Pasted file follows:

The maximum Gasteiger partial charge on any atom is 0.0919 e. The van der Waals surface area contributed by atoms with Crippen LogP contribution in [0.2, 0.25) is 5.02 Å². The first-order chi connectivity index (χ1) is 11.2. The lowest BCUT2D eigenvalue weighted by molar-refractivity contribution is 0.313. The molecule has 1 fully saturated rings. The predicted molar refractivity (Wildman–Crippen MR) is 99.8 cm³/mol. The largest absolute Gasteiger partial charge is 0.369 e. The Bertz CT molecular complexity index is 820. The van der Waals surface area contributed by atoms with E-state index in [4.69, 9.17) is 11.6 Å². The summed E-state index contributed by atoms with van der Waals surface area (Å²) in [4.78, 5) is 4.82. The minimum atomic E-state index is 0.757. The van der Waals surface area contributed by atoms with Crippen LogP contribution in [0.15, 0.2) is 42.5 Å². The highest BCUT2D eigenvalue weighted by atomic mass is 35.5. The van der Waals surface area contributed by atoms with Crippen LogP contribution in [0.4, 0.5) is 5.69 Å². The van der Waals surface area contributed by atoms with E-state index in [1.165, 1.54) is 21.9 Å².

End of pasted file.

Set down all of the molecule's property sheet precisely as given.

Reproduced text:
The maximum Gasteiger partial charge on any atom is 0.0919 e. The van der Waals surface area contributed by atoms with Crippen LogP contribution in [0.2, 0.25) is 5.02 Å². The first-order chi connectivity index (χ1) is 11.2. The lowest BCUT2D eigenvalue weighted by molar-refractivity contribution is 0.313. The molecule has 1 fully saturated rings. The predicted molar refractivity (Wildman–Crippen MR) is 99.8 cm³/mol. The largest absolute Gasteiger partial charge is 0.369 e. The Bertz CT molecular complexity index is 820. The van der Waals surface area contributed by atoms with E-state index in [4.69, 9.17) is 11.6 Å². The summed E-state index contributed by atoms with van der Waals surface area (Å²) in [4.78, 5) is 4.82. The minimum atomic E-state index is 0.757. The van der Waals surface area contributed by atoms with Crippen LogP contribution in [0.15, 0.2) is 42.5 Å². The highest BCUT2D eigenvalue weighted by atomic mass is 35.5. The van der Waals surface area contributed by atoms with Crippen LogP contribution in [0.4, 0.5) is 5.69 Å². The van der Waals surface area contributed by atoms with E-state index in [1.165, 1.54) is 21.9 Å².